“Transformational, not transactional.”
That’s something Michigan head coach Jim Harbaugh has said more than once this offseason in regard to the new collegiate landscape in the NIL (name, image, likeness) era where players can actually make a profit.
However, there are still dollars and cents to the equation, some universities, brands if you will, can offer more to a student-athlete than other programs. This is where things get interesting.
Earlier this summer Ryan Day set the bar at $13 million for Ohio State to keep their roster intact — the money comes from outside collectives and their new brand ambassador program. Michigan has similar constructs that can offer the same money, or more, according to Harbaugh at Big Ten Media Day on Tuesday.
“My thoughts were I think we can do more,” Harbaugh said. “Maybe we can even double that at Michigan. I think that’s possible. And I think it’s going in a terrific direction that way.”
Harbaugh’s message has been one that has some fine-print to it — he believes Michigan can create these NIL opportunities for players without doing anything shady or unethical.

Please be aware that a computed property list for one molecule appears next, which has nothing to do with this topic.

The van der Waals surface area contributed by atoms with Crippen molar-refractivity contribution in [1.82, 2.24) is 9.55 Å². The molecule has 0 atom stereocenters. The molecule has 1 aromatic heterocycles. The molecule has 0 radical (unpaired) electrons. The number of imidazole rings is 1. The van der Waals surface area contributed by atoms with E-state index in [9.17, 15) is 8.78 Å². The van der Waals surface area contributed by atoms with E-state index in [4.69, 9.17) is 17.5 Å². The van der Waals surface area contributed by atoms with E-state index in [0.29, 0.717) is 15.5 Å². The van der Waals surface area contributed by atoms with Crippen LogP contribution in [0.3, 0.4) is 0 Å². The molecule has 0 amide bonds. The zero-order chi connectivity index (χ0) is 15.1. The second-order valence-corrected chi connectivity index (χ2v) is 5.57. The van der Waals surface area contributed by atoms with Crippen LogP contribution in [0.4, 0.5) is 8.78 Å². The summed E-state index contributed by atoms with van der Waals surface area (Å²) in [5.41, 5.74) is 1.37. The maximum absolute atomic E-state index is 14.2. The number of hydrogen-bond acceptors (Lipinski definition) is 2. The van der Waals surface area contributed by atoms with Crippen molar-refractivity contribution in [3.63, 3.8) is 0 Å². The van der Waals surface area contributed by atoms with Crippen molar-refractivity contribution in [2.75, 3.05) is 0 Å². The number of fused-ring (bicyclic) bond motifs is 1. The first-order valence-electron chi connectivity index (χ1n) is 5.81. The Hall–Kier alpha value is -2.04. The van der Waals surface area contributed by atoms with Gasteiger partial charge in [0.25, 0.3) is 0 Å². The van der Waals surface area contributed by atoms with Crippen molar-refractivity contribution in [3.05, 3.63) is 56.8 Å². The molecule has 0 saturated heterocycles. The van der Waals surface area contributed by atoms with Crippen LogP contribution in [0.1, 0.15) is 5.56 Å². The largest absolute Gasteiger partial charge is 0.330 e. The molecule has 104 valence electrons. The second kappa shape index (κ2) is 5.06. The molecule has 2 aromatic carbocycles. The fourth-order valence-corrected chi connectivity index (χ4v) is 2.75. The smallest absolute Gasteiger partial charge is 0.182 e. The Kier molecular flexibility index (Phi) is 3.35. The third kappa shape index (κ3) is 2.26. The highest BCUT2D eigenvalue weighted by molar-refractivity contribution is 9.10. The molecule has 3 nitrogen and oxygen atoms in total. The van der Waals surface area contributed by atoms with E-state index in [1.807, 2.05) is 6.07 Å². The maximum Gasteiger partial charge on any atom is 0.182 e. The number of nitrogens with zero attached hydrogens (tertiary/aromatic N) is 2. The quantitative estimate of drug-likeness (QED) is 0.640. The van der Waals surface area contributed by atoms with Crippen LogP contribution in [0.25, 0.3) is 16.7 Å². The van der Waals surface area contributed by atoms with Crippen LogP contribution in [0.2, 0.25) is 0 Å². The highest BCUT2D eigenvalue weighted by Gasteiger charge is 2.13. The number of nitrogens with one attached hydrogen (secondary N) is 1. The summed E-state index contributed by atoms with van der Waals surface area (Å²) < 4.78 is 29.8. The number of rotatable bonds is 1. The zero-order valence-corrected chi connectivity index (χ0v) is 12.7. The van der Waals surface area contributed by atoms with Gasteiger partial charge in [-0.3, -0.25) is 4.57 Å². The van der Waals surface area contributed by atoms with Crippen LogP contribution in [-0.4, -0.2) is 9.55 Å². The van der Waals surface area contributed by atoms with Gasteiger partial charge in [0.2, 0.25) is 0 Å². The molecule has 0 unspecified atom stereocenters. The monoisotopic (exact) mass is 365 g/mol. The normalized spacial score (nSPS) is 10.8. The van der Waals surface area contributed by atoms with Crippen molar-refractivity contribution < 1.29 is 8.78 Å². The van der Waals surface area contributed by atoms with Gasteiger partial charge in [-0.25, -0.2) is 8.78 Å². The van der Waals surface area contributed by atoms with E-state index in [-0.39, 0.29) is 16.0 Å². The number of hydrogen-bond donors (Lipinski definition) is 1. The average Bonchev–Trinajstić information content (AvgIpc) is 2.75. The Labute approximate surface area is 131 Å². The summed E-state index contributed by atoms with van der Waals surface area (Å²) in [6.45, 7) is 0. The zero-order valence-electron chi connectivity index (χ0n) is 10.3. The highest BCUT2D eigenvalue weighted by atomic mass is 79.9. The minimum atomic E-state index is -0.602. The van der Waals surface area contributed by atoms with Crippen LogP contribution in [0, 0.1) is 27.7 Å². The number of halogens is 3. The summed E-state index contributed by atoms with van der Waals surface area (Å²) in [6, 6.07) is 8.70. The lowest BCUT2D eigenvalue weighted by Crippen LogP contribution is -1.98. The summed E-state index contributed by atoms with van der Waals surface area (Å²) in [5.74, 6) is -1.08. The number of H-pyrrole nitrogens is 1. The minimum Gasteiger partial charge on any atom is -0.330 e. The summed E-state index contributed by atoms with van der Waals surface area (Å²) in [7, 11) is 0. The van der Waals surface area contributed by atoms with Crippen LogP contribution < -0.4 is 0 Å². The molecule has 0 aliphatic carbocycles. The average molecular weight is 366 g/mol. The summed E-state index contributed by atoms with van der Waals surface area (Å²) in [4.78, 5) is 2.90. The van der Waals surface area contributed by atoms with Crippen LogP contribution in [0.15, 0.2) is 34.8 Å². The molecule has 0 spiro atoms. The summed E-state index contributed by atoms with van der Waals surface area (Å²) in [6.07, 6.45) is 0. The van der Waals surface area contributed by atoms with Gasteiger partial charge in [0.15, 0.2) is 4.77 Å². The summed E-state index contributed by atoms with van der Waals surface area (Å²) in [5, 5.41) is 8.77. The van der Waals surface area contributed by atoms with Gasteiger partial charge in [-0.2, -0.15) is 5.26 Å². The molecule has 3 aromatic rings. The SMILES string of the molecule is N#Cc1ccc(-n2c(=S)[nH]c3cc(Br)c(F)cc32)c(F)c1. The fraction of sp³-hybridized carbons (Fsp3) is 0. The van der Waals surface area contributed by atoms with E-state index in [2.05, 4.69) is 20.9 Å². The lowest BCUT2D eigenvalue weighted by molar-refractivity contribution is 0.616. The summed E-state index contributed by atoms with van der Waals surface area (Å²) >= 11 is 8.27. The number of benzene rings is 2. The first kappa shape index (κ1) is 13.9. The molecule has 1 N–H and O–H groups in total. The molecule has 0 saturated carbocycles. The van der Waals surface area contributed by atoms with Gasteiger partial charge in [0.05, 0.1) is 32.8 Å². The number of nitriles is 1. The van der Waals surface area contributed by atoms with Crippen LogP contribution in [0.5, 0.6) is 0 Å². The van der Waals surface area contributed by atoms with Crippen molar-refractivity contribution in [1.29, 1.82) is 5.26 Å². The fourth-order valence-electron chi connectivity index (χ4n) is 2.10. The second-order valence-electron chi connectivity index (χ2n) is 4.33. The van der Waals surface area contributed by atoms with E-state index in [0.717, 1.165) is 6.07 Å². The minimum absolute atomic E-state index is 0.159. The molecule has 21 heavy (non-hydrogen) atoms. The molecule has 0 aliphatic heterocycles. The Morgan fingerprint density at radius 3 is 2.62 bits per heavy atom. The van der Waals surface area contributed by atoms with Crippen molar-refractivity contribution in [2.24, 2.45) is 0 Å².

“We’re not going to pay signing bonuses for players to come onto the team. We’re not going to pay recruits to sign here,” Harbaugh said in June. “When they get here and they do well, they’re going to profit pretty good here off of the jersey sales and other examples.”
Another area in which Harbaugh and Day differ are how both came to their monetary figures in the NIL realm. Day actually got in touch with boosters and told them the program will need $13 million, those are conversations Harbaugh likely won’t have with boosters, he won’t put a concrete figure on what Michigan needs, he simply feels Michigan has more to offer via NIL than the Buckeyes.
“Some are making it sound like the coach is making a salary cap or something, the one that is writing the checks,” Harbaugh said in June. “That’s not what it’s designed for. This is designed for players to profit off their name, image and likeness. Period.”
The battle between Michigan and Ohio State is something that is lived year round by the program and fans alike, and now the battlefield has expanded to other areas, and NIL is a big battlefield. Welcome to the new college football arms race.